Kashmir is the only place In India and one of the few places in the world where saffron, the world’s most expensive spice, grows; to be more specific, it grows only on the plateau land of Pampore, just outside Srinagar. Saffron is not grown on any of the other fertile alluvial plateaus of Kashmir, and the people of Pampore are fond of saying that there is a certain magical element in the soil of Pampore which helps the flowers to bloom and the stigmas to be imbued with aroma. Neighboring states did in fact make efforts to grow saffron. All went well at first—the weather, the moisture, everything was perfect. At length, the flowers bloomed, but when the stigmas were plucked, they had not a trace or spice in them.
By the middle of October each year, the undulating plateau of Pampore is covered with a mauve blanket of the delicate flowers of the crocus sativus. Because of the short life of these exquisite blooms—only two weeks in the whole year—Kashmiris flock to Pampore like excited tourists. Every vehicle that passes by these fields pauses for a moment to gaze reverently at the sight. But it is on full moon night when rows of cars driven from Srinagar, line the road. Families come to watch the magical spectacle of miles of mauve carpeting the soil while the silver moonlight sharply etches each petal.
Most of Pampore’s landholdings are owned by local families, a small percentage being owned by merchants from Srinagar. Picking the blossoms is only the first stage in an arduous month long process. The flowers have to be carefully dried in the shade, and the crimson stamens plucked. These form the finest quality of saffron known as mongra. All around Pampore, miles away from the main road; are a series of tiny villages. Gazing at the burnt brick exteriors of these rows of houses, it is impossible to tell which contain virtual treasure troves of saffron. Noor Mohammad Bhat appears to be an impoverished farmer. His house is as bare as that of any of his neighbours. As Noor Mohammad calls for saffron-scented tea, he opens a cavernous cupboard lined with a series of battered tins. Inside each is five kilograms of saffron, and there are no fewer than twenty tins in the cupboard. I’m just an ordinary saffron grower’ says Noor Mohammad. ‘My modest success is due to the fact that I have a large family to help in the fields, and so I do not have to pay labourer’s wages. Every winter I travel all over the plains selling saffron to wholesale dealers.’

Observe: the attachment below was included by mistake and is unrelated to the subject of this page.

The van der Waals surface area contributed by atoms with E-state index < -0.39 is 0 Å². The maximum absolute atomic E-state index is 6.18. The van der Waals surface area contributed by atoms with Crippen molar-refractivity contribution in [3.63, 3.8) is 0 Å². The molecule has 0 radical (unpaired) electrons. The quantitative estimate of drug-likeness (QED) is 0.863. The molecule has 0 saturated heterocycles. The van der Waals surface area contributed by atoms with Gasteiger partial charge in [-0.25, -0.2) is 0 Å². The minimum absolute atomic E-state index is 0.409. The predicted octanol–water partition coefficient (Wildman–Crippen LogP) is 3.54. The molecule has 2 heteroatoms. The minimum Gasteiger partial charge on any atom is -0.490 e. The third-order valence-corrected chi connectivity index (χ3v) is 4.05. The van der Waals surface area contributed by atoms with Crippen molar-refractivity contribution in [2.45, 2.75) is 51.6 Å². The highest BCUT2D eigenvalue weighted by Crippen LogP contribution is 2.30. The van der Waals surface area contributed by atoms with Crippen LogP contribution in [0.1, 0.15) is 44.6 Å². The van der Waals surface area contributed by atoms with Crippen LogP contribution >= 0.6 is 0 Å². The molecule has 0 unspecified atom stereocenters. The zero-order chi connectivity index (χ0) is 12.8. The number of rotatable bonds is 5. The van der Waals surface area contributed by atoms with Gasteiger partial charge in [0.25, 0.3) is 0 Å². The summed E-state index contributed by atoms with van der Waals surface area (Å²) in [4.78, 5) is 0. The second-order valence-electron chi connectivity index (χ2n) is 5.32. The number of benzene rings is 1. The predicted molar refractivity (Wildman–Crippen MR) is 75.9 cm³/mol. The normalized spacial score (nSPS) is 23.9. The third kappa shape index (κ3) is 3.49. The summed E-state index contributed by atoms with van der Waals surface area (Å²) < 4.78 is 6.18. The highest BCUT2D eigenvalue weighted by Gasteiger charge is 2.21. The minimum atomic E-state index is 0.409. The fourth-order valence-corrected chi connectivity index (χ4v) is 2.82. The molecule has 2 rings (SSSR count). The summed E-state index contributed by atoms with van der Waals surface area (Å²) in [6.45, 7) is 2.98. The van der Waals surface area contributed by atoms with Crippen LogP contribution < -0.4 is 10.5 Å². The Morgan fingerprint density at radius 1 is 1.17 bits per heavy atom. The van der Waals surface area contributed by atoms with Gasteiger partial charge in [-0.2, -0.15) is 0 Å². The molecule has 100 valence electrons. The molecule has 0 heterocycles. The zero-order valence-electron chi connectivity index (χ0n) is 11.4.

In an adjoining room, mounds of saffron are being graded according to their quality. Bereft of any furniture, a single window lets in a beam of light which picks out the rich colours and textures of the cramped space—rough mud coloured walls, a straw mat on the floor, the bright liquid eyes of a child who watches the scene with intensity. In the dim light six women sit on the floor, their heads bent in concentration while they separate the worthless golden stigmas from the mongra. Their movements are deft, with a steadiness born of long practice and synchronises with the flash of a woman’s gold earring as it catches the Light.
Suddenly, the patriarch to one comer of the room puts down his weighing scales and lights up his hookah. As he pulls on the pipe, clouds of smoke reach out to the beam of light with its dancing motes of dust, and the heady, almost intoxicating aroma of saffron is overpowered by the stronger smell of the hookah.